It's not often I blog about the weekly ritual of Prime Minister's Questions. Most of the time there seems very little point. This ritual, which gives an appearance of accountability, seldom sheds lights on the government's actions - especially when the PM is a slippery customer deft in the art of answering everything but the question. And don't even get me started on friendly "don't you think the government are the best thing since sliced bread"-style queries. It's small wonder the public at best don't care or, at worst, find the whole spectacle alienating. It really puts the endless commentary trying to apportion points to the PM or the Leader of the Opposition into perspective.
But because today's questions saw Ed Miliband's debut at the despatch box, there will be a bit more interest than usual. As a new leader uneasy with the manner of his election and a whole host of Big Issues before Parliament, his performance had to satisfy the party faithful and those MPs eager to seize on any pretext to wield the knife. For once the points game did matter.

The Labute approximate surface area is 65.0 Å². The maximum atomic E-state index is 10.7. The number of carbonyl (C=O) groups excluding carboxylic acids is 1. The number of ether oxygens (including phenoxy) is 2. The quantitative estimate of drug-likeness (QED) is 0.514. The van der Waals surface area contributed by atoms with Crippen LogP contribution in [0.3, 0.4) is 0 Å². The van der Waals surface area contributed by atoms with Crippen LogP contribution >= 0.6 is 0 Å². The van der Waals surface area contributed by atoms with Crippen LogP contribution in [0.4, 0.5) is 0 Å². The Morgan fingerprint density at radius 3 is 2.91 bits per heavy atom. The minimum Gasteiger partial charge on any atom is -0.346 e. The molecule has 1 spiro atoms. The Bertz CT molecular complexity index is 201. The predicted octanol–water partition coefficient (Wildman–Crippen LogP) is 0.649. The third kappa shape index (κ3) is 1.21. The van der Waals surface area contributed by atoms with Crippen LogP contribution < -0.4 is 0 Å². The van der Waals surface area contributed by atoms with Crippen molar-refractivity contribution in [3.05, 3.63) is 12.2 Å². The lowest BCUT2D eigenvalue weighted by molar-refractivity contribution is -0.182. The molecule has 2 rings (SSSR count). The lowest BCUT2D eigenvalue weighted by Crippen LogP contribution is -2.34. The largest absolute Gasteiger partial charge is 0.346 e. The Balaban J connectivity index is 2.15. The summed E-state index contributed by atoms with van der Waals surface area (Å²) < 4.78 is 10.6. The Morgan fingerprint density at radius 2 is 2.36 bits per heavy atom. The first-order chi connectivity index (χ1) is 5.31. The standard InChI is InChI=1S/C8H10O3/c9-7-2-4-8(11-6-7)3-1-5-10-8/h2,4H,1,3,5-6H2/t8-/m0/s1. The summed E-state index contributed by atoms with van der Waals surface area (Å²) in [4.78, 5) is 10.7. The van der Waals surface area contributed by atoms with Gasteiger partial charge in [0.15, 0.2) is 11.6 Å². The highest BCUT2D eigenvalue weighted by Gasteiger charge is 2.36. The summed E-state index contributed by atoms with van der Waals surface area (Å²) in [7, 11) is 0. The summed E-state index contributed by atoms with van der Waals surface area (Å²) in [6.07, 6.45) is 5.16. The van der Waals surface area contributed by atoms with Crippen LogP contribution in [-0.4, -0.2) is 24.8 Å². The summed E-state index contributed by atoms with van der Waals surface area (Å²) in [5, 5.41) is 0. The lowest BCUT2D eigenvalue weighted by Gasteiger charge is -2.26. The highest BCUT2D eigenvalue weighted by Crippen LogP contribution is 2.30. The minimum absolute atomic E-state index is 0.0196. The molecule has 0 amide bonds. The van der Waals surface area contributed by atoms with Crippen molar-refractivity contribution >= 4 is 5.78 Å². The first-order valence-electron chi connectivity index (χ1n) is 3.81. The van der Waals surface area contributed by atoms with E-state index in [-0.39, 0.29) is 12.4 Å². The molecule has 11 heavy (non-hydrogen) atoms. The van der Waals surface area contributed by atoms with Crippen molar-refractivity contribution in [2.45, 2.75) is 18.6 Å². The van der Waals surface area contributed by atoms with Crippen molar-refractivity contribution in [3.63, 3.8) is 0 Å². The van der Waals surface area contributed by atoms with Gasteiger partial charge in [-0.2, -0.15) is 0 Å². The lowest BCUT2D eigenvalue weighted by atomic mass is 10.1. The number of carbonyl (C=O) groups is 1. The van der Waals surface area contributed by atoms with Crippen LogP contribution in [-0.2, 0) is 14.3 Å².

And how was it for Ed? Presentationally he did well. His measured questioning and passive-aggressive sparring with Dave may come across well. Ed stuck to the issue and stuck Dave with a barb where appropriate, whereas the PM came across as an Old Boy braggart desperate to win points through colourful insults. Those who tuned in might possibly see Ed's performance as a step away from Punch and Judy.
Ed Miliband's choice of issue, however, spoke volumes about political pose he wants to be seen striking. On the benefit cap and more medical tests for disability living allowance, Ed promised to work with Dave on supporting the coalition's proposals. But it was on the scrapping of universal child benefit and the well-publicised anomalies the proposed changes will throw up that Ed chose to attack the government. While any socialist worth their salt should defend universal benefits, Ed's angle focused on their "unfairness" rather than the correctness of the principle.
True, the government deserve condemnation on this matter, but given Ed's trajectory since winning the leadership I'm left wondering. Did he go for this (even though the Browne report is juicier) out of genuine concern, or because it's an issue championed by the self-proclaimed daily papers of Middle England?
It is right for Labour to try and win over relatively affluent voters in swing seats. But that Ed chose to do so on his first outing while the concerns of the vast majority effected by the cuts go unvoiced tells us who he wants to be seen championing. If this is the shape of Labour strategy to come, we might as well have voted in his brother.